Do you know what’s the most precious resource in the 21st century?

It’s something right in front of our noses. 

We feel its urgency calling to us from the troubling news headlines, from satirical Saturday Night Live episodes, and from a collective heavy heart that many of us are carrying right now. 

We wonder about it almost constantly. The need for this resource rises up before us, like a long-forgotten friend. It’s a yearning that tugs at the corners of our days.  I find it in short supply when I talk to new prospects on the phone.  

The word is simply:  TRUST. 

The need for trust is greater than ever.


How can anything be built without trust?

It starts within each of us – with a commitment to do our personal best in affirming and building trust among our relationships. 

I know it’s not always easy.  But everyday we touch the lives of different people.  Our attitude and actions make a difference. How do we choose to act towards others?  What words do we choose?  While we can’t necessarily change their behavior, we can certainly be aware of our own tone and behavior.

As the Dalai Lama said, We must all live harmoniously with our neighbors.  Your happiness depends upon it.”

I recently pulled a book from my shelves that had sat dormant for several years.  It’s “The Trust Edge,” by David Horsager, a book I received in 2009 and just started reading it again.  It’s definitely a “must-read” book for our world, and I feel it has something valuable to offer everyone.

Horsager offers an indepth and revealing study into how to build the foundation of genuine success on trust.  He demonstrates that trust is quantifiable, and he then teaches readers how build the “Eight Pillars of Trust.”

The book uses a conversational voice, with plenty of examples, a recap of highlights at the end of each chapter, and questions to contemplate.  I’d like to share some of Horsager’s wisdom with you.

Most people seldom talk about trust as a competency to learn and practice.” 

But you can learn to build trust!  


Based on extensive research, Horsager discovered the common elements of the most trusted leaders and organizations. “Everything of value is built on trust,” he said, “from financial systems to relationships.” (In contrast, we’re now seeing the impact of a lack of trust in a major scale.)

What are the benefits of having the “trust edge?’

* Expanded influence * Increased morale * Greater productivity * Increased commitment * And greater results. 

People also find more peace and freedom at home, and teachers experience more respect, impact and classroom control.  Wouldn’t that be worth working for?  So, how do we begin to reach that level of trust?

The key is – we must take responsibility for ourselves. 


“While trust may appear to be static, trust is more like a forest – a long time growing, but easily burned down with a touch of carelessness.” 

Trust CAN be tangible and measured!

As Horsager mentions, trust is a natural result of “thousands of tiny actions, words, thoughts and intentions.”  It’s someting we all need to work on.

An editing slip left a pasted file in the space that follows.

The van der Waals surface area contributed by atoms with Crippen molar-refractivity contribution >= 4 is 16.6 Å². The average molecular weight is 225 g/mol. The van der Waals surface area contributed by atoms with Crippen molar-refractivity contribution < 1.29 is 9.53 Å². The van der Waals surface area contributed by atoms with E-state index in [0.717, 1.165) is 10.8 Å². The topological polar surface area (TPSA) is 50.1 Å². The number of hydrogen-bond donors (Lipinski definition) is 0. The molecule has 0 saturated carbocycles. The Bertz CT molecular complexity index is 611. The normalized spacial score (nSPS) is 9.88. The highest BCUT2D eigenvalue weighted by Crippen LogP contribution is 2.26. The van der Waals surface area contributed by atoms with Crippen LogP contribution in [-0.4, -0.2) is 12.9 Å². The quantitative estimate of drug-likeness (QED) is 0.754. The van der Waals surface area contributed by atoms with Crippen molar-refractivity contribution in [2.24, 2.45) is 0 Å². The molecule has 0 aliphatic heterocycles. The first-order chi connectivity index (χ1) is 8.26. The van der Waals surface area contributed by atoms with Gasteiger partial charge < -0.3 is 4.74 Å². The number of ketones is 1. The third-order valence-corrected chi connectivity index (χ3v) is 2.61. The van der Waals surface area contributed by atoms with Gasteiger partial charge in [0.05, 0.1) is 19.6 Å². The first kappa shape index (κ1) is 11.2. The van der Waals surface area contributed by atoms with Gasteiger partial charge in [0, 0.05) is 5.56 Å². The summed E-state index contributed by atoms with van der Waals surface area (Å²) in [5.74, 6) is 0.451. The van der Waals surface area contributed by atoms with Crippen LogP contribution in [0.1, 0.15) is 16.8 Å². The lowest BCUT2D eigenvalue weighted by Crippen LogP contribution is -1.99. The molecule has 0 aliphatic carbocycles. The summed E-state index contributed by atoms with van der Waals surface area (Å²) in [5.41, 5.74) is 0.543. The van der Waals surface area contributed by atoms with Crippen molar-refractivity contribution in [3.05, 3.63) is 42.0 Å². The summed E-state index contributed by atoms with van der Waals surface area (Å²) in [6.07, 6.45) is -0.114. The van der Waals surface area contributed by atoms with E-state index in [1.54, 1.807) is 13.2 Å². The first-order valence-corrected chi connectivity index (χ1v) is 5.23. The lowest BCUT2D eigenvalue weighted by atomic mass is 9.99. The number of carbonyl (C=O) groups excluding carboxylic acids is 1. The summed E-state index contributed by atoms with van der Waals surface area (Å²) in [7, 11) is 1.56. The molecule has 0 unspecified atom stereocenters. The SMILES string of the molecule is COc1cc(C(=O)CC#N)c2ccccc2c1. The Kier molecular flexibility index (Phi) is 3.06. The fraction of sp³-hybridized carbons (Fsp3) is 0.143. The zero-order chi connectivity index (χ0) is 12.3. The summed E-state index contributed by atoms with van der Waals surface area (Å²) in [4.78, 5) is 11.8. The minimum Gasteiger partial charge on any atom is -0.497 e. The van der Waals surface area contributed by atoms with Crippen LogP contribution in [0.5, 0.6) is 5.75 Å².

Think about the time when you promised someone you’d call them… were you able to keep your word?  There are so many things we all can be aware of to improve our own integrity.

Here are the Eight Pillars Of Trust….for “better relationships, reputations, retention, revenue and results.”


  1. CLARITY:  “People trust the clear and mistrust the ambiguous.”
  2. COMPASSION: “People put faith in those who care beyond themselves.”
  3. CHARACTER: “People notice those who do what is right over what is easy.”
  4. COMPETENCY: “People have confidence in those who stay fresh, relevant and capable.”
  5. COMMITMENT: “People believe in those who stand through adversity.”
  6. CONNECTION: “People want to follow, buy from and be around friends.”
  7. CONTRIBUTION: “People immediately respond to results.
  8. CONSISTENCY: “People love to see the little things done consistently.”


 Ultimately your courage in taking action and becoming trustworthy will lead others to follow in your footsteps.

To move forward, we need to take one step at a time and persevere through challenges.

“Be a clear, compassionate, high-character, competent, committed, connecting, contributing and consistent leader.  When you are, you will enjoy the foundation of all genuine and lasting success, the trust edge.”

It seems so long ago when I first heard David Horsager speak on stage, sharing the tips from his book. I was fascinated by his insights, and at the same time, I wondered how it was even possible to do a study on trust. Isn’t trust something that most people should instinctively know what to do?  Not so.

Each day, we have choices about how we live in that moment.


We’re given the gift of the “present.”  It‘s up to decide how to use it.  We can choose actions that create trust… especially in how we listen and respond to others.

It is my deepest hope that as we move forward into a new year, we stand up for justice in our world… doing what is right to be kind and loving to each other… and having compassion for those who need our help.

As Horsager suggests, “Show people they can trust you, and most often they will.”